Since Dawn

Program Note

SINCE DAWN
(A Tone Poem for Narrator, Chorus and Orchestra
based on Maya Angelou’s
“On the Pulse of Morning”)
by
Dan Locklair
(b. 1949)
***********************************************
SINCE DAWN (A Tone Poem for Narrator, Chorus and Orchestra based on Maya Angelou’s “On the Pulse of Morning”) was begun in November of 1994 and completed on 21 June (Summer Solstice) 1995. Written for the 1996-1997 Wake Forest University Year of the Arts, the score bears the following inscription :

Dedicated to Maya Angelou and to all artists
who, through their art,
seek to make the world a better place

Being the first poet since Robert Frost to be asked to create a poem for an American presidential inauguration, Maya Angelou in “On the Pulse of Morning” both challenged our nation and offered renewed hope as she read her poem at the 1993 inauguration of President Bill Clinton. Although the poem was created to be a part of a national political function, the significance of the poem goes far beyond the event for which it was created. As all quality art should be able to do, the poem clearly stands on its own as a work of art as it addresses all of creation.

I have long admired the many aspects of Maya Angelou’s creative work and value her both as a person and as a colleague. From the beginning of this project I was honored to have had her strong support and encouragement toward the creation of this, the first, musical setting of her “On the Pulse of Morning”.

The choral forces present in SINCE DAWN make it unique among the genre of pieces for narrator and orchestra (with such masterpieces as Aaron Copland’s A LINCOLN PORTRAIT and Joseph Schwantner’s NEW MORNING FOR THE WORLD immediately coming to mind). SINCE DAWN, approximately twenty minutes in length, is scored for an orchestra of pairs of woodwinds (flute 2 doubling piccolo and oboe 2 doubling English horn), four horns, two trumpets, three trombones, tuba, piano, timpani, percussion (3), narrator, eight-part chorus and a full compliment of strings. In one movement, it is performed without pause.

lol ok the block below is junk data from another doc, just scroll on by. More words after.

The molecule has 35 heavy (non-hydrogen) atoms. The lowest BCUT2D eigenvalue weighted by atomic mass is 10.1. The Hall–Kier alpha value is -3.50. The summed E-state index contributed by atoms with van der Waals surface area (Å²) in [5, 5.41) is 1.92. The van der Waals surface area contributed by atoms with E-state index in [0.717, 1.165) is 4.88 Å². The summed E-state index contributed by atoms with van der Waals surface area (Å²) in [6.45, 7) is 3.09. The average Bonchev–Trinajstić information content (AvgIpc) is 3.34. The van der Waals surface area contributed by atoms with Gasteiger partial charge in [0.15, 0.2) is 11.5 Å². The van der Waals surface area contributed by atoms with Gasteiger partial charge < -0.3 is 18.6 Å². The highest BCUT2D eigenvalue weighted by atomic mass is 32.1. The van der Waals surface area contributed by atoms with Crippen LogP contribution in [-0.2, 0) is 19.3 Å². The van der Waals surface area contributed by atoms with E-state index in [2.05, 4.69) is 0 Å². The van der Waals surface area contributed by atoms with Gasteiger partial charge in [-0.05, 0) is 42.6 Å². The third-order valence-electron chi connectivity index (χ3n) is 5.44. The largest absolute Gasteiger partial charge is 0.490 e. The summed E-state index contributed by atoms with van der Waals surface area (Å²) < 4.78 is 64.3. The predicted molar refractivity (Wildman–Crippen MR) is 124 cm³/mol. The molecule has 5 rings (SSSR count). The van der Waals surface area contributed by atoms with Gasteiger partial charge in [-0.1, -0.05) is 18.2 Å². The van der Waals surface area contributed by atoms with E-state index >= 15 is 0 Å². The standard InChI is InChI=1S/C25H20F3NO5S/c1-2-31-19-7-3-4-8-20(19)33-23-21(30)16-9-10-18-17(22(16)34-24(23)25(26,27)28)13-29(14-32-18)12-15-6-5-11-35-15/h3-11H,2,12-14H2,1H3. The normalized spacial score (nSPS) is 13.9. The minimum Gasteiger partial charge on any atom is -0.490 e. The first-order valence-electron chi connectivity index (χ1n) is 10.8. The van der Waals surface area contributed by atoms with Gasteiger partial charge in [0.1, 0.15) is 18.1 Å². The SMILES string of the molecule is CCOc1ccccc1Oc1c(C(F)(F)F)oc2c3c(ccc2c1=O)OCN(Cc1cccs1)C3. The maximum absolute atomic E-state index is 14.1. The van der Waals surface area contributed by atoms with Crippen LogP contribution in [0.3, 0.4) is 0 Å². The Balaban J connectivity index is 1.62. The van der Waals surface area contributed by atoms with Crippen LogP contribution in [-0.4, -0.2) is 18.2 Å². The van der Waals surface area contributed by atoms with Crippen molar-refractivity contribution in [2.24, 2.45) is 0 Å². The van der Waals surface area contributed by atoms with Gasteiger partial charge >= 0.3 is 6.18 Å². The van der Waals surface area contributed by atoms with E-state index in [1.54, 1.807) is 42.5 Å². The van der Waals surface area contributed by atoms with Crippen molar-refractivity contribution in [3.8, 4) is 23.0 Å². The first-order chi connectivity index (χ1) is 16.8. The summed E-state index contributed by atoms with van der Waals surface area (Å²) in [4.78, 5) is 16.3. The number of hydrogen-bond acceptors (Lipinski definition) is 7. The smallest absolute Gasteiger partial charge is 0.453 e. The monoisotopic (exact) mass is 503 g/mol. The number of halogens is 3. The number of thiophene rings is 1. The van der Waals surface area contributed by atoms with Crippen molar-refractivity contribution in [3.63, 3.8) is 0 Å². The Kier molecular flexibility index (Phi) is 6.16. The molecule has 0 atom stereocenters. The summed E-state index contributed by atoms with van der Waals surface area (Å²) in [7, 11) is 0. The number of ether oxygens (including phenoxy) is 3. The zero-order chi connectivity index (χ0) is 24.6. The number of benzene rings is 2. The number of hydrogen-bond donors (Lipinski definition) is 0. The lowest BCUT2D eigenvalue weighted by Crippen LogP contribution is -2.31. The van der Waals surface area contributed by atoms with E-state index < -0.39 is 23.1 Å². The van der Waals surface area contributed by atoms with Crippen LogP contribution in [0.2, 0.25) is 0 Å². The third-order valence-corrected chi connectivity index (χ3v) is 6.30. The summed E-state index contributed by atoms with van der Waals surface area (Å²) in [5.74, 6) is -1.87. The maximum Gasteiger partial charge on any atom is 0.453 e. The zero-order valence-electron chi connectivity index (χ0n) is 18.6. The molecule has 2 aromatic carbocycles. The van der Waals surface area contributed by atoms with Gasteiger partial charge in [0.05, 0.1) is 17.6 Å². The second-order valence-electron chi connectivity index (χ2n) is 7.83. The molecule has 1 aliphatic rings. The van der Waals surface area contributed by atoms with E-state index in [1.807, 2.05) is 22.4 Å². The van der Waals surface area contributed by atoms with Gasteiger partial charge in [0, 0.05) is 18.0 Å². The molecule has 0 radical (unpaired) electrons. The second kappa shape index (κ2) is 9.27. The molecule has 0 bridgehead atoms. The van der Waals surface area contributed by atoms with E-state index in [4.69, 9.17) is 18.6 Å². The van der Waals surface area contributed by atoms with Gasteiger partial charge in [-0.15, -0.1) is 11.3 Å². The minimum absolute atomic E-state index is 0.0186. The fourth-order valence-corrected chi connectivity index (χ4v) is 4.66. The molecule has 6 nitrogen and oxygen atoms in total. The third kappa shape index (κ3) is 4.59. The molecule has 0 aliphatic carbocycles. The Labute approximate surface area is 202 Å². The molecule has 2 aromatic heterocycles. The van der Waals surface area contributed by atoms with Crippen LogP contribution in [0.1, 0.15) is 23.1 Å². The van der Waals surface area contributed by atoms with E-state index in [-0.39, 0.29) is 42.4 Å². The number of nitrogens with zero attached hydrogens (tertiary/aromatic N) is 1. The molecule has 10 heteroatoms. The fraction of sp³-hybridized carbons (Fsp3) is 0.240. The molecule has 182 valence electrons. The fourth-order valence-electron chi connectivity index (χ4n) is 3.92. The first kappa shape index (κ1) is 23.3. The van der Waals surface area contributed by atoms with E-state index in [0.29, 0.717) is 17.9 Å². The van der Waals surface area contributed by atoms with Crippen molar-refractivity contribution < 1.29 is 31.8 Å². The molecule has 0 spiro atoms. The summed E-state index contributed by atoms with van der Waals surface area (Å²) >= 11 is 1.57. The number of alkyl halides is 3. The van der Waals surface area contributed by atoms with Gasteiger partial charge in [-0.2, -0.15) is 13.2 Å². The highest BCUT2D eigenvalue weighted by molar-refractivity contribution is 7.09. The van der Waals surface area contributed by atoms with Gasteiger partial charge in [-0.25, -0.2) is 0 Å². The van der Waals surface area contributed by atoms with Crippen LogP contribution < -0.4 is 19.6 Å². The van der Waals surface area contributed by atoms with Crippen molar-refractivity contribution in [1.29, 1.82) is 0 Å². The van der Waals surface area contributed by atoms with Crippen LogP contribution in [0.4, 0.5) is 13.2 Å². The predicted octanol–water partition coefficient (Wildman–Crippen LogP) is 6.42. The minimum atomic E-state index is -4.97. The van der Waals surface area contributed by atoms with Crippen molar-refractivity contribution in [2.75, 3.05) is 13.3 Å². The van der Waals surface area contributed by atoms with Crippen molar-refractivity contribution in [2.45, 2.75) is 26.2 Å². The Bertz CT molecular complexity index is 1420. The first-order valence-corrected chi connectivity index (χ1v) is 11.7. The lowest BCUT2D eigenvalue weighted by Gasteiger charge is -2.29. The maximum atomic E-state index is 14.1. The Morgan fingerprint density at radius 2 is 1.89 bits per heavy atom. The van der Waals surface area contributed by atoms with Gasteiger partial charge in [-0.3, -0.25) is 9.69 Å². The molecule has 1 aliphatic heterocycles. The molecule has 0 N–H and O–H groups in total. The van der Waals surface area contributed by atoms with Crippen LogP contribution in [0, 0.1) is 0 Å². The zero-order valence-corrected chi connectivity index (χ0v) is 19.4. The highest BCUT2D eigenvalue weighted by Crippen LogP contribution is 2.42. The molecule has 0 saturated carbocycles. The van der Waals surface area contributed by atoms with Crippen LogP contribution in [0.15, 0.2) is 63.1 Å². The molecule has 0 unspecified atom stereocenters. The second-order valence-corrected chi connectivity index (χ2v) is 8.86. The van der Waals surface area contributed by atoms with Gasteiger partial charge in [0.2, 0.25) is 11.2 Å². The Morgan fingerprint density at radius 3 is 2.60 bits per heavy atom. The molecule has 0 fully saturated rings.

Dr. Angelou’s “On the Pulse of Morning” emanates from three key words that form the first line of her poem : “A Rock, A River, A Tree..” The ideas represented by these three poetic images are developed throughout the poem. In SINCE DAWN, three musical ideas emerge, most often over a pulsating bass line, that correspond with each of the three poetic images: A gentle two-note, sixteenth/dotted-quarter fanfare idea (“A Rock”); a more lyrical and flowing melodic idea (“A River”); a rich and lush chordal idea (“A Tree”). As with the poem’s poetic ideas, the use and development of these three musical ideas are at the heart of the creation of SINCE DAWN.

Excepting the very final portion of SINCE DAWN, there is no textual repetition between the narrator (who functions as a true soloist) and the chorus (who, like the orchestra, functions both alone and in a supportive, coloristic role). In setting words to music, I feel it paramount that a poet’s words be fully respected and honored. Only then may a successful “marriage” of word and music be achieved.

Near its conclusion, Maya Angelou’s On the Pulse of Morning challenges us to:

“Lift up your hearts.
Each new hour holds new chances
For a new beginning.”

It is my hope – and one I know shared by Maya Angelou – that all hearts who experience SINCE DAWN will be lifted and moved to new beginnings.

Dan Locklair
Winston-Salem, NC/July 1996